AR-500 vs 12 Gauge Slugs… AR500 Wins

Capture

AR500 armor has quickly grown an excellent reputation for being able to stop most threats, but its primary detraction has been its creation of spall compared to currently ceramic plates. They have been working on it for some time, using commercial truck-bed liners to catch the spall.

They recently put their latest coating it to the ultimate test, 1 Oz of of 12 gauge fury.

Yep, I’d wear it.



Nathan S.

One of TFB’s resident Jarheads, Nathan now works within the firearms industry. A consecutive Marine rifle and pistol expert, he enjoys local 3-gun, NFA, gunsmithing, MSR’s, & high-speed gear. Nathan has traveled to over 30 countries working with US DoD & foreign MoDs.

Nathan can be reached at Nathan.S@TheFirearmBlog.com

The above post is my opinion and does not reflect the views of any company or organization.


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  • J-

    And…

    Shotgun slugs are soft lead, they have to be to deform when passing through a choke tube. I wouldn’t be surprised that a 1/4 inch thick hardened steel plate would stop a shotgun slug.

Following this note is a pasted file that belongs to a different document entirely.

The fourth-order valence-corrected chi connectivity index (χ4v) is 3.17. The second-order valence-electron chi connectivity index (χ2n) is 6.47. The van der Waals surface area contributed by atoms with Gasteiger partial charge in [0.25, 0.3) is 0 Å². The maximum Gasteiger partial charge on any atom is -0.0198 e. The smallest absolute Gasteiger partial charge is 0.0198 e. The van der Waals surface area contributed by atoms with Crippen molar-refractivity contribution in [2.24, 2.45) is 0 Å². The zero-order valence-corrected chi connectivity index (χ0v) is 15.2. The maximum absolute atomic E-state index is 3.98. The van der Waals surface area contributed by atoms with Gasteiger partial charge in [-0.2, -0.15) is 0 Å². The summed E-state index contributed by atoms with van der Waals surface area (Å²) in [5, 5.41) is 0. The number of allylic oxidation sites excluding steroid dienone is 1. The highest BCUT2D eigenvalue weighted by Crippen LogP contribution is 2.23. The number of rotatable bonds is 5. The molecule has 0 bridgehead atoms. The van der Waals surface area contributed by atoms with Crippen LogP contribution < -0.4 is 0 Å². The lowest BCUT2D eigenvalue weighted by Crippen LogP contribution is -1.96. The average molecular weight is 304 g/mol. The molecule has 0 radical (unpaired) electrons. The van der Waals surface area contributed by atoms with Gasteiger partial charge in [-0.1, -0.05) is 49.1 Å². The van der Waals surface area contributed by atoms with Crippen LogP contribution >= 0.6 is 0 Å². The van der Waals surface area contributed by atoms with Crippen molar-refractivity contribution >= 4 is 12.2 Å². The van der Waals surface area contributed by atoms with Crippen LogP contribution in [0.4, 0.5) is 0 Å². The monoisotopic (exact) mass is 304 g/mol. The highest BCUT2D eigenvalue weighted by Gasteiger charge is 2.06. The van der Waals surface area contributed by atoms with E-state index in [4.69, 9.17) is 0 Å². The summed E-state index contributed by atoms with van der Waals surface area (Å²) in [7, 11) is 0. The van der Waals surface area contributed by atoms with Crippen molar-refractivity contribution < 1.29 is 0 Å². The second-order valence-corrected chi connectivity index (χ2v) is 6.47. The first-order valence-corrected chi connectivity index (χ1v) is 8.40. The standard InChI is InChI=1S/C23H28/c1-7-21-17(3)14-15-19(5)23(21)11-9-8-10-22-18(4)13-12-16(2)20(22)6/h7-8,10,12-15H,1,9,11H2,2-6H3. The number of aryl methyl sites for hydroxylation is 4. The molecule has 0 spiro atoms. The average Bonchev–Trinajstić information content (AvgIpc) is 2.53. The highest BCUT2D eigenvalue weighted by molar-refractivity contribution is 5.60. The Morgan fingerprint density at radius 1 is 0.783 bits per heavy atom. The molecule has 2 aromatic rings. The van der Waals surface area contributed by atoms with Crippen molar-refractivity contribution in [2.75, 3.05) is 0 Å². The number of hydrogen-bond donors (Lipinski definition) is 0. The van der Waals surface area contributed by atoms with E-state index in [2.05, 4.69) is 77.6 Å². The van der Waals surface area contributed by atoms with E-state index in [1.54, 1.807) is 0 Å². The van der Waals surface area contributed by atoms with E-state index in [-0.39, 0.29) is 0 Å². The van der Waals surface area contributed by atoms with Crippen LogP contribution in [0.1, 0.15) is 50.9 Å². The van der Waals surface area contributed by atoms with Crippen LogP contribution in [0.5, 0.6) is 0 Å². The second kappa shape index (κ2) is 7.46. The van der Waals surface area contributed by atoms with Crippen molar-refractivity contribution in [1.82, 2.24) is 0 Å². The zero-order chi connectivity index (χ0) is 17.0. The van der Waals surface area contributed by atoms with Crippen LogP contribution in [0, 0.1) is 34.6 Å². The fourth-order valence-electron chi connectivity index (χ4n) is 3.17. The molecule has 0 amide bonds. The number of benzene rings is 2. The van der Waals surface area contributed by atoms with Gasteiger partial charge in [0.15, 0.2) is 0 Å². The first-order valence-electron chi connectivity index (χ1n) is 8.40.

I have some Level IIIA soft armor that says (paraphrasing) “Warning: this body armor will stop a shotgun slug, however the impact form a shotgun slug is enough to still kill you.”

    • BryanS

      You might be able to block penetration, but you cant block physics.

      • ghost

        Absolutely. A can might protect you from the crusher, but the can being crushed will kill you. The object is, not to be hit, or, not be in the can. I will not argue that any protection is better than none however.

    • RealitiCzech

      The benefit of a solid plate is that it will spread that impact over a wider area than soft armor will.
      You’re likely to have pretty bad bruising afterwards, but bruises are preferable to bulletholes.

      • Ethan

        If you look around online you’ll find people who have been shot in the plate saying it felt “like simunitions”. Very little pain, especially in the context of the adrenaline you will undoubtedly be feeling.

        Soft armor, even IIIA is a very different story. That’s why they do clay-deformation testing on a lot of soft armor.

        • JumpIf NotZero

          I have scars from UTM but all still more appealing than holes.

      • J-

        Yeah, of course, you are 100% right. My point was that a shotgun slug is not hard to stop, even soft armor that is only rated for magnum handguns will stop a shotgun slug or buckshot. The large frontal area, soft construction, and relatively low velocity of a slug means that they are not good armor penetrators. This was not a challenging test for an AR500 plate.